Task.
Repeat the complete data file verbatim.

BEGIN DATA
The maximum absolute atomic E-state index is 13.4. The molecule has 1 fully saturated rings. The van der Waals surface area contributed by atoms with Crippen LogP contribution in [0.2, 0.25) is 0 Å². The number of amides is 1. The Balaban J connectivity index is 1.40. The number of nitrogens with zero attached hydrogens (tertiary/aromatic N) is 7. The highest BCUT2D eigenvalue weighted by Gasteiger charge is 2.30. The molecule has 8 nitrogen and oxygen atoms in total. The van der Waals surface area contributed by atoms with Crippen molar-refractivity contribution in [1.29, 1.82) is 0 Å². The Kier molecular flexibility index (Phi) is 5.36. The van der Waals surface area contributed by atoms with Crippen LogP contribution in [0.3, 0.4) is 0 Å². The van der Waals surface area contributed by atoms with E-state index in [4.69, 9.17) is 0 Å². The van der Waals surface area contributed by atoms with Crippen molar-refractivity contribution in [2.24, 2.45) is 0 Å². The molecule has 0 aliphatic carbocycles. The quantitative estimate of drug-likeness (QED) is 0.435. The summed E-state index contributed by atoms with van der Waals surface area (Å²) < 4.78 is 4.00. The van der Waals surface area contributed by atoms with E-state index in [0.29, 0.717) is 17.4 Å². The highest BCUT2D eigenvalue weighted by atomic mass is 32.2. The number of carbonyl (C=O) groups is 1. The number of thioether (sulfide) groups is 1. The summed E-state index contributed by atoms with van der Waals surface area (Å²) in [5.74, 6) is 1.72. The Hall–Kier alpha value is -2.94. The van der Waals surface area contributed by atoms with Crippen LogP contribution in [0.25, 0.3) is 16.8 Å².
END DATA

The maximum absolute atomic E-state index is 13.4. The molecule has 1 fully saturated rings. The van der Waals surface area contributed by atoms with Crippen LogP contribution in [0.2, 0.25) is 0 Å². The number of amides is 1. The Balaban J connectivity index is 1.40. The number of nitrogens with zero attached hydrogens (tertiary/aromatic N) is 7. The highest BCUT2D eigenvalue weighted by Gasteiger charge is 2.30. The molecule has 8 nitrogen and oxygen atoms in total. The van der Waals surface area contributed by atoms with Crippen molar-refractivity contribution in [1.29, 1.82) is 0 Å². The Kier molecular flexibility index (Phi) is 5.36. The van der Waals surface area contributed by atoms with Crippen LogP contribution in [0.3, 0.4) is 0 Å². The van der Waals surface area contributed by atoms with E-state index in [4.69, 9.17) is 0 Å². The van der Waals surface area contributed by atoms with Crippen molar-refractivity contribution in [2.24, 2.45) is 0 Å². The molecule has 0 aliphatic carbocycles. The quantitative estimate of drug-likeness (QED) is 0.435. The summed E-state index contributed by atoms with van der Waals surface area (Å²) < 4.78 is 4.00. The van der Waals surface area contributed by atoms with E-state index in [0.29, 0.717) is 17.4 Å². The highest BCUT2D eigenvalue weighted by atomic mass is 32.2. The number of carbonyl (C=O) groups is 1. The number of thioether (sulfide) groups is 1. The summed E-state index contributed by atoms with van der Waals surface area (Å²) in [5.74, 6) is 1.72. The Hall–Kier alpha value is -2.94. The van der Waals surface area contributed by atoms with Crippen LogP contribution in [0.25, 0.3) is 16.8 Å².